Fabrice Guerrier MA '15 (front right), founded Syllble Studios, Inc., a Washington D.C.-based collaborative storytelling startup that publishes fiction books and original serialized stories through collaborative writing. He is pictured with storytellers and David Russell (back row, middle), the company's chief marketing officer. (Courtesy photos)

Royal Connections Business Spotlight: Syllble Studios, Inc.

The Royal Connections Business Spotlight is a monthly feature about businesses owned by EMU alumni featured in the university’s new interactive directory.

October’s spotlight is on Fabrice Guerrier and his Syllble Studios Inc., (pronounced syll-a-ble). Guerrier, a 2015 graduate of the Center for Justice and Peacebuilding, started the business in August 2017 in Washington D.C. He is chief executive officer, and David Russell is chief marketing officer.

Syllble Studios – pronounced syll-a-ble – is a collaborative storytelling startup that publishes fiction books and original serialized stories through collaborative writing.

Here’s a few highlights of the business since it began:

  • The first collaborative book was published December 2017.
  • The studio hosted its first collaborative writing meetup in Washington D.C. in April 2018 at Social Tables.
  • The first “One Book in One Week” titled “The Wall” was published July 15.
  • Guerrier presented a few weeks later at the Street Entrepreneurs Community Driven Incubator Fundraiser, hosted at Amazon DC headquarters.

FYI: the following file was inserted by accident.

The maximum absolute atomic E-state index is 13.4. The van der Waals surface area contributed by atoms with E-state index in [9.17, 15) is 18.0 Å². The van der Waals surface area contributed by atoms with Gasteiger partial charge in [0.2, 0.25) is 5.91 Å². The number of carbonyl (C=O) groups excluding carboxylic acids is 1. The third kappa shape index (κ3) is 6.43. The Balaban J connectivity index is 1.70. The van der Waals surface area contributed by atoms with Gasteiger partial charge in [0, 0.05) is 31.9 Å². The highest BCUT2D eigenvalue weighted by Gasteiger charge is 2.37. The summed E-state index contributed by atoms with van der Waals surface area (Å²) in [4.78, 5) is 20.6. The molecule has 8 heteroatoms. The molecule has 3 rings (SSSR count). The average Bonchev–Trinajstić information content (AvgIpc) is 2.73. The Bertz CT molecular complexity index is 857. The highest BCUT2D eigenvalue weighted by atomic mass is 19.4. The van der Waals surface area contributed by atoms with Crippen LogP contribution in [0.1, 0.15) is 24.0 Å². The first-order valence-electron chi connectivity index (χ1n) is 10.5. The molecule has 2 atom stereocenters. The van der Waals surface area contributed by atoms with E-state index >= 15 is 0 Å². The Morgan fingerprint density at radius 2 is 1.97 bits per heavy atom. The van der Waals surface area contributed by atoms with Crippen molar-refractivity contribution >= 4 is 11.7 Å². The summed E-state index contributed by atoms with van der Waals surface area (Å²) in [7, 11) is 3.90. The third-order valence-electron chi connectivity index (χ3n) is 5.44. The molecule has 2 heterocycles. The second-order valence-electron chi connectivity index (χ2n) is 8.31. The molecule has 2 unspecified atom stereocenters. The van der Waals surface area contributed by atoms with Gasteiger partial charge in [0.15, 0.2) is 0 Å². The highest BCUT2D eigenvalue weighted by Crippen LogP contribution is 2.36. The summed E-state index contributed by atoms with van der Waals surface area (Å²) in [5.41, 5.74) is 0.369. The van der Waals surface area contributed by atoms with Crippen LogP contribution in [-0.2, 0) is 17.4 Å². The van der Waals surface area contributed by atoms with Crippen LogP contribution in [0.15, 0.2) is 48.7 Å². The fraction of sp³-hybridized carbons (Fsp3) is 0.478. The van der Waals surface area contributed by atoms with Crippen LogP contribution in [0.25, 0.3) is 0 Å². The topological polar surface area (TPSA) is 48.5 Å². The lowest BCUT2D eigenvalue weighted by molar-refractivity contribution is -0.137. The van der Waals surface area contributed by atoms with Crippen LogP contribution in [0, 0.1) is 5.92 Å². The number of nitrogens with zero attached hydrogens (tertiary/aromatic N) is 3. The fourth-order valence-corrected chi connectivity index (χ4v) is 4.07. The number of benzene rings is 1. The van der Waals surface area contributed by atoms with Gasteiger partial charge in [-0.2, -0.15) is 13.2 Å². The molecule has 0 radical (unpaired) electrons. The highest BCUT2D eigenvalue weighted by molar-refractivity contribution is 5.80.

• The fourth book, titled Mike’s Coffee written by Taiwo Adesina, Valeria Lake and Brittney Jones, was published last month.
  • The studio is completing the manuscript of a Novel titled “Caden and the Dangerous Fools” co-authored by four writers from four different continents (U.K., Palestine, U.S. and Brazil).
  • To date, more than 112 writers from six countries are engaged in creative ventures with the studio.

    Fabrice Guerrier while a graduate student at EMU’s Center for Justice and Peacebuilding. (EMU file photo)

Guerrier, a Haitian American writer and poet who also works for the U.S. Department of State during the day, brings a varied background to his business venture. As he explains below, he has always been attuned to storytelling, and his studies at CJP fed into that interest.

He has also worked at the United Nations advocating for Least Developed Countries; founded The LEEHG Institute, a social venture; and served as president of the board of directors at Coming to the Table, a national racial reconciliation organization. He earned his bachelor’s degree in international affairs and leadership studies from Florida State University.

Guerrier is a 2018 Gabr Fellow at the Shafik Gabr Foundation, and has been a PEN Haiti Fellow at the PEN American Center, a Senior Fellow at Humanity in Action, and a Seth Godin AltMBA participant.

Tell us how your business began.

A storytelling session.

At the age of 14, I moved to the United States from Haiti. And during my high school days here, I would often walk around these halls carrying in my small hands a small notebook filled with all sorts of business ideas I would conjure in and out of the classroom while dreaming of building something from the very ground up through perseverance.

I don’t really remember when exactly I ever decided to become a business owner. But I do believe ideas are alive and they are starving to find the right group of people to bring them to life. They absolutely found me early on. I just needed to find and sort out the right ones worth fighting for.